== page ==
Betfair founder revealed as principal investor in new ABS


Briggs: not standing still

The millionaire co-founder of Betfair – the world’s largest betting exchange – is the principal investor behind new alternative business structure (ABS) Brilliant Law, it has emerged.

Brilliant Law said it is the UK’s first law firm set up by non-lawyers, a team “renowned for challenging the markets within which they operate”. It received its ABS licence late last month.

According to Brilliant Law chief executive Matthew Briggs, Betfair’s Bert Black brings experience of successfully disrupting the gaming market, along with marketing expertise and connections. The Sunday Times Rich List gives Mr Black a fortune of £110m.

Mr Briggs, who held the same role at Minster Law and took it into the top 50 law firms, also recently became involved in legal comparison site Wigster.

Brilliant’s other investors are its chairman, Jeremy Fenn, who as chief executive of Sports Internet Group plc in 2001 sold the company for £301m to BSkyB, and has since founded and invested in a succession of enterprises within the technology, media and telecoms sectors; and John Swingewood, a one-time director of new media at BSkyB and chairman or director of five other companies at present.

In a statement Brilliant Law said Mr Black “will consolidate Matthew and Jeremy’s entrepreneurial and management expertise”.

The firm’s aim is to act as a legal ‘best friend’ offering fixed-fee legal services to businesses and consumers. The initial focus is on corporate work, with a series of fixed-price packages for start-ups and SMEs in addition to a ‘pay as you go’ menu of fixed-price ad hoc services, along with downloadable legal documents.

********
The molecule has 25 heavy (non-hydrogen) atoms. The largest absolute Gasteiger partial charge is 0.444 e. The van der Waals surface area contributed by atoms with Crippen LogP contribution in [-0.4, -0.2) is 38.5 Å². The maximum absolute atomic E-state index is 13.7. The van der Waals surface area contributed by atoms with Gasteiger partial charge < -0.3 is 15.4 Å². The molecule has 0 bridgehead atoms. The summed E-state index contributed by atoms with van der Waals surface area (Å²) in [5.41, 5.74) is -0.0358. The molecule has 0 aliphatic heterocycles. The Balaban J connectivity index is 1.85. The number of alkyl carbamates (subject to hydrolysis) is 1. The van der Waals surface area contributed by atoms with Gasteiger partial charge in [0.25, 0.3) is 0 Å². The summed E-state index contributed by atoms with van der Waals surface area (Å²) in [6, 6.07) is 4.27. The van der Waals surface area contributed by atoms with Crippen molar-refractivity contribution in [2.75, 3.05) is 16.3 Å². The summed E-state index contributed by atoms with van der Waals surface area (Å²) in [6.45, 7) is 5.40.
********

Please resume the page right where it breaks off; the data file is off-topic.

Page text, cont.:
Though not a core service, it also offers consultancy to help would-be ABSs make their licensing applications.

Mr Briggs told Legal Futures that Brilliant Law currently has 11 staff and he expects to have as many as 400 in three years’ time. “I didn’t stand still at Minster Law and I don’t intend to stand still at Brilliant Law,” he said. Though the Internet will be a “key route to market”, Mr Briggs said the firm will explore all marketing options, and has recruited the marketing director of webuyanycars.com to lead this work.

He argued that in a market with a reputation for being expensive, “clunky”, full of jargon and not transparent over fees, firms like Brilliant Law can “slowly change how legal services are procured, delivered and paid for”.

Tags:




Leave a Comment

By clicking Submit you consent to Legal Futures storing your personal data and confirm you have read our Privacy Policy and section 5 of our Terms & Conditions which deals with user-generated content. All comments will be moderated before posting.

Required fields are marked *
Email address will not be published.

This site uses Akismet to reduce spam. Learn how your comment data is processed.

Reports

Our latest special report, produced in association with Temple Legal Protection, looks at the role of after-the-event (ATE) insurance in commercial litigation post-LASPO. We are at a time when insurers, solicitors, clients and litigation funders work ever more closely to create funding packages that work for all of them, with conditional fee and even damages-based agreements now part of many law firms’ armoury.

Blog

13 November 2019

The October PII renewal: Why the market changed

Since the abolition of the Solicitors Indemnity Fund, the October professional indemnity insurance renewal season has always been a challenge, but this year most law firms saw their premiums go up.

Read More

Loading animation